A professional Australian Rules Football game features 18 players per side, with the teams starting in a man-on-man format, meaning each player shadows someone from the other team. The games played at Brewster on Saturday featured smaller teams on the field, with 11 playing per side, due in part to the smaller size of the field and to the number of players available to make the trip from Boston.

Down Under, the game is played on the same field as cricket and is incredibly popular.

"It is the most popular sport in Australia, by far," said Algate. There are 16 professional teams in Australia, and the players are much different than the specialized players American are used to seeing on the field.

For the most part, Australian Rules Football players are leaner than their American football counterparts, with many of them built like American wide receivers.

Every player can kick and catch the ball and they are all incredibly aerobically fit, which is necessary to play more than an hour and a half of football over the course of four quarters.

The Grand Final of the Australian Football League is played in front of 100,000 people at the stadium used for the 1964 Olympics in Melbourne.

"The game is much more non-stop," said Algate, comparing it to American football.

And the game has made its way to the United States and continues to grow in popularity.

There are currently more than 40 teams in cities from Boston to Seattle and Philadelphia to Phoenix. Each year all the teams get together for the national tournament, being held this year outside Cincinnati in October. And there is also a women's competition beginning as well.

The USAFL also puts together a National Team, which heads to Australia every other year with all other non-Australian teams for a big competition between the best players from around the world.

Algate, who played semi-professionally when he was back in Australia, is now a certified umpire, and has umpired at nationals in a game between the US and Canada in Houston. He has also remained associated with the Demons, which allows him to put together the Wolfeboro competition every year.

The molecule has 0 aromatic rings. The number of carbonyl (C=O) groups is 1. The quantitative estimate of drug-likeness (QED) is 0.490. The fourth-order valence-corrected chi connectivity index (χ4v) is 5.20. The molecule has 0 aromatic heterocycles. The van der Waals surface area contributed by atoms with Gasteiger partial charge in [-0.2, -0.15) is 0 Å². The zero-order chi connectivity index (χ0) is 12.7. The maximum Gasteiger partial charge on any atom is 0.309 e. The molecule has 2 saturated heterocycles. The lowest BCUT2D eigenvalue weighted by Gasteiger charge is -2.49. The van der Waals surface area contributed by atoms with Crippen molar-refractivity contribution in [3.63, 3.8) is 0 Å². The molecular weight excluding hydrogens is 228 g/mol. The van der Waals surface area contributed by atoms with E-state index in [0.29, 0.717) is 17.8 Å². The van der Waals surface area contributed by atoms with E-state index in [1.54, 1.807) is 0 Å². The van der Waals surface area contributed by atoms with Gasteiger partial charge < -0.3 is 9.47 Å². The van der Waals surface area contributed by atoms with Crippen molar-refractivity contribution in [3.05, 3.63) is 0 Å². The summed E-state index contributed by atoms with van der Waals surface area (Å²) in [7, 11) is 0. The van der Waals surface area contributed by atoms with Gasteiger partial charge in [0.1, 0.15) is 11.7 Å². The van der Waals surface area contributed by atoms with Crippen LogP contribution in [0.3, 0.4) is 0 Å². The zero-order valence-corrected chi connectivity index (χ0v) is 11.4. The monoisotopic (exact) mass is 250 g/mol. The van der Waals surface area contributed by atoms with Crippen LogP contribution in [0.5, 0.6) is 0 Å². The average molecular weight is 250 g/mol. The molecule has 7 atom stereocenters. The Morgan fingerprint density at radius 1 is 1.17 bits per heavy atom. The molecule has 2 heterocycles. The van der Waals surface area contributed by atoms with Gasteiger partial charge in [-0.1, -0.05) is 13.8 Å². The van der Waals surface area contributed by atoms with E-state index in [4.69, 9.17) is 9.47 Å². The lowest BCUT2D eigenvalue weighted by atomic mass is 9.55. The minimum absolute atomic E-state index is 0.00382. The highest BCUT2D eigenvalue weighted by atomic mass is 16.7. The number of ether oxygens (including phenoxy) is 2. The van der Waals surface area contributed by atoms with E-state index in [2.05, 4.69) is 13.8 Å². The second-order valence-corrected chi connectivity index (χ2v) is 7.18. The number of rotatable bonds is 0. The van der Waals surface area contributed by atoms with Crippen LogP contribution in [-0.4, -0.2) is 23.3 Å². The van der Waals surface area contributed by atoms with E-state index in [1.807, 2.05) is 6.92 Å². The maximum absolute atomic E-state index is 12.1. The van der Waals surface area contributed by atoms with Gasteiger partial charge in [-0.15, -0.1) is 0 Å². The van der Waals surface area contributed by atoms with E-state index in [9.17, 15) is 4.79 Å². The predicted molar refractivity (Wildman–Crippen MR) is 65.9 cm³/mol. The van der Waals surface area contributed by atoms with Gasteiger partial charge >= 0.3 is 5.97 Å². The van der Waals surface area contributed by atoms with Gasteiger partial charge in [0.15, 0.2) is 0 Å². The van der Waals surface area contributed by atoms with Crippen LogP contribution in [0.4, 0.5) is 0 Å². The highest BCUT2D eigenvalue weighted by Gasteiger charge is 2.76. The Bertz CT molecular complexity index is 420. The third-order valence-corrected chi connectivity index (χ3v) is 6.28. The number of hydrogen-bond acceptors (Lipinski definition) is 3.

He looks at the national tournament as a great way to meet other umpires and learn from what they have to say.

Additionally, Algate's wife, Jen Fraser, became the first woman outside Australia to be certified as a boundary umpire and a goal umpire. Algate does a lot of his work as field umpire.

"You do a lot of running," he noted. That was evident even on the smaller field at Brewster Academy on Saturday.

The yearly sojourn to Wolfeboro has become a unique event for the Boston players and has even allowed some locals to get in on the action, as former Brewster student Zack Ross took to the field for Saturday's contest between the Boston Kremes and the All-Stars, a team forged out of players from two separate Metro teams. Originally three teams were slated to play, but travel obligations forced two of those teams to mold into one for the afternoon.

"It's become a social event too," Algate noted. "It lets them get out of town for a while."

The competition on the Brewster field was pretty intense, as the two teams battled back and forth for every loose ball, crawling across the ground, all the while the waters of Lake Winnipesaukee and the Great Waters tent kept watch.

While the surroundings screamed New Hampshire, the football screamed Australia and on one beautiful afternoon in the middle of New England, the two came together for a while. And anyone who happened to catch a few minutes of the action certainly saw that when it comes to football, Americans aren't nearly as tough as the Aussies.

Martin Lord Osman
Coos County Commissioners
Martin Lord & Osman
Tilton School
Town & Country
Thanks for visiting SalmonPress.com